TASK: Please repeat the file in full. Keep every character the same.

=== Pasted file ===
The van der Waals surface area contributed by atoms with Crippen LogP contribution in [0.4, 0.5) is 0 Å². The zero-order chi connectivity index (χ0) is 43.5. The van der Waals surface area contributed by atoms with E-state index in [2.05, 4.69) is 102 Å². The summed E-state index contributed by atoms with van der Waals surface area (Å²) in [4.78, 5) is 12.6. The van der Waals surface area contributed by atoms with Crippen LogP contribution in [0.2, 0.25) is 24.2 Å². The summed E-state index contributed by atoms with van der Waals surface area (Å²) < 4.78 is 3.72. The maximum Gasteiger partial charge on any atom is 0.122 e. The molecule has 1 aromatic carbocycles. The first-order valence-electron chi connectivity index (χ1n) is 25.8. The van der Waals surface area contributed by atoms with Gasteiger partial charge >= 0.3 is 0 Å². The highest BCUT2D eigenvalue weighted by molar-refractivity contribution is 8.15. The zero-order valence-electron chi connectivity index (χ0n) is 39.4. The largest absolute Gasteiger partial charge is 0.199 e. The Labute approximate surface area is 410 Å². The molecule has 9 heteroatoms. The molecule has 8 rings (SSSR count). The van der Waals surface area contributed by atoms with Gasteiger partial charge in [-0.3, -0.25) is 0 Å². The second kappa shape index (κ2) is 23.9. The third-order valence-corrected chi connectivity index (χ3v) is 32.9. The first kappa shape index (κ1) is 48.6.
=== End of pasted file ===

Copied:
The van der Waals surface area contributed by atoms with Crippen LogP contribution in [0.4, 0.5) is 0 Å². The zero-order chi connectivity index (χ0) is 43.5. The van der Waals surface area contributed by atoms with E-state index in [2.05, 4.69) is 102 Å². The summed E-state index contributed by atoms with van der Waals surface area (Å²) in [4.78, 5) is 12.6. The van der Waals surface area contributed by atoms with Crippen LogP contribution in [0.2, 0.25) is 24.2 Å². The summed E-state index contributed by atoms with van der Waals surface area (Å²) < 4.78 is 3.72. The maximum Gasteiger partial charge on any atom is 0.122 e. The molecule has 1 aromatic carbocycles. The first-order valence-electron chi connectivity index (χ1n) is 25.8. The van der Waals surface area contributed by atoms with Gasteiger partial charge >= 0.3 is 0 Å². The highest BCUT2D eigenvalue weighted by molar-refractivity contribution is 8.15. The zero-order valence-electron chi connectivity index (χ0n) is 39.4. The largest absolute Gasteiger partial charge is 0.199 e. The Labute approximate surface area is 410 Å². The molecule has 9 heteroatoms. The molecule has 8 rings (SSSR count). The van der Waals surface area contributed by atoms with Gasteiger partial charge in [-0.3, -0.25) is 0 Å². The second kappa shape index (κ2) is 23.9. The third-order valence-corrected chi connectivity index (χ3v) is 32.9. The first kappa shape index (κ1) is 48.6.